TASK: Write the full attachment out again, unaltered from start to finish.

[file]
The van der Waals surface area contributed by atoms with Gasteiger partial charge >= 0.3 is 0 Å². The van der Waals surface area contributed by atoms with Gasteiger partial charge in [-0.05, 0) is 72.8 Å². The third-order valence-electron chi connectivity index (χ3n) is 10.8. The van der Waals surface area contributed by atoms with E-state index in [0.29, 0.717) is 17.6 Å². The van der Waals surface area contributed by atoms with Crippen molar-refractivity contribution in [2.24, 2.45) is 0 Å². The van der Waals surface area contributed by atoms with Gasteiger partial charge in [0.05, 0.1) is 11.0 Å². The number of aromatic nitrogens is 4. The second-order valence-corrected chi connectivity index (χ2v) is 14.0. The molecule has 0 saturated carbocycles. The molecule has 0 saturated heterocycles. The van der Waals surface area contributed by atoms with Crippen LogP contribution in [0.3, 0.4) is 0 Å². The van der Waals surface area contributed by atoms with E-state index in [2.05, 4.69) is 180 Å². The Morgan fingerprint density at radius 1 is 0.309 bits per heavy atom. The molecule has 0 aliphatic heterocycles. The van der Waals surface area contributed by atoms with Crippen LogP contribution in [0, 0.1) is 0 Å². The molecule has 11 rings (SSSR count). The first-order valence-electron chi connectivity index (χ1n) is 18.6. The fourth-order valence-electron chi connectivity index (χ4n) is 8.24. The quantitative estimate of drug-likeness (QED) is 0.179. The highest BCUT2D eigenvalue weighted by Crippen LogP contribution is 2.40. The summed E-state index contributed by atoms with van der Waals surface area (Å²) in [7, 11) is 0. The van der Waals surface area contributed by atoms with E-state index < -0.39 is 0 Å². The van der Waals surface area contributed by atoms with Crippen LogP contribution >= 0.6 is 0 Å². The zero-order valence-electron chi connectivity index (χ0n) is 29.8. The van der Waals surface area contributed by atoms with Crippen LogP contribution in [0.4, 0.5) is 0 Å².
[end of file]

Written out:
The van der Waals surface area contributed by atoms with Gasteiger partial charge >= 0.3 is 0 Å². The van der Waals surface area contributed by atoms with Gasteiger partial charge in [-0.05, 0) is 72.8 Å². The third-order valence-electron chi connectivity index (χ3n) is 10.8. The van der Waals surface area contributed by atoms with E-state index in [0.29, 0.717) is 17.6 Å². The van der Waals surface area contributed by atoms with Crippen molar-refractivity contribution in [2.24, 2.45) is 0 Å². The van der Waals surface area contributed by atoms with Gasteiger partial charge in [0.05, 0.1) is 11.0 Å². The number of aromatic nitrogens is 4. The second-order valence-corrected chi connectivity index (χ2v) is 14.0. The molecule has 0 saturated carbocycles. The molecule has 0 saturated heterocycles. The van der Waals surface area contributed by atoms with Crippen LogP contribution in [0.3, 0.4) is 0 Å². The van der Waals surface area contributed by atoms with E-state index in [2.05, 4.69) is 180 Å². The Morgan fingerprint density at radius 1 is 0.309 bits per heavy atom. The molecule has 0 aliphatic heterocycles. The van der Waals surface area contributed by atoms with Crippen LogP contribution in [0, 0.1) is 0 Å². The molecule has 11 rings (SSSR count). The first-order valence-electron chi connectivity index (χ1n) is 18.6. The fourth-order valence-electron chi connectivity index (χ4n) is 8.24. The quantitative estimate of drug-likeness (QED) is 0.179. The highest BCUT2D eigenvalue weighted by Crippen LogP contribution is 2.40. The summed E-state index contributed by atoms with van der Waals surface area (Å²) in [7, 11) is 0. The van der Waals surface area contributed by atoms with E-state index < -0.39 is 0 Å². The van der Waals surface area contributed by atoms with Crippen LogP contribution >= 0.6 is 0 Å². The zero-order valence-electron chi connectivity index (χ0n) is 29.8. The van der Waals surface area contributed by atoms with Crippen LogP contribution in [0.4, 0.5) is 0 Å².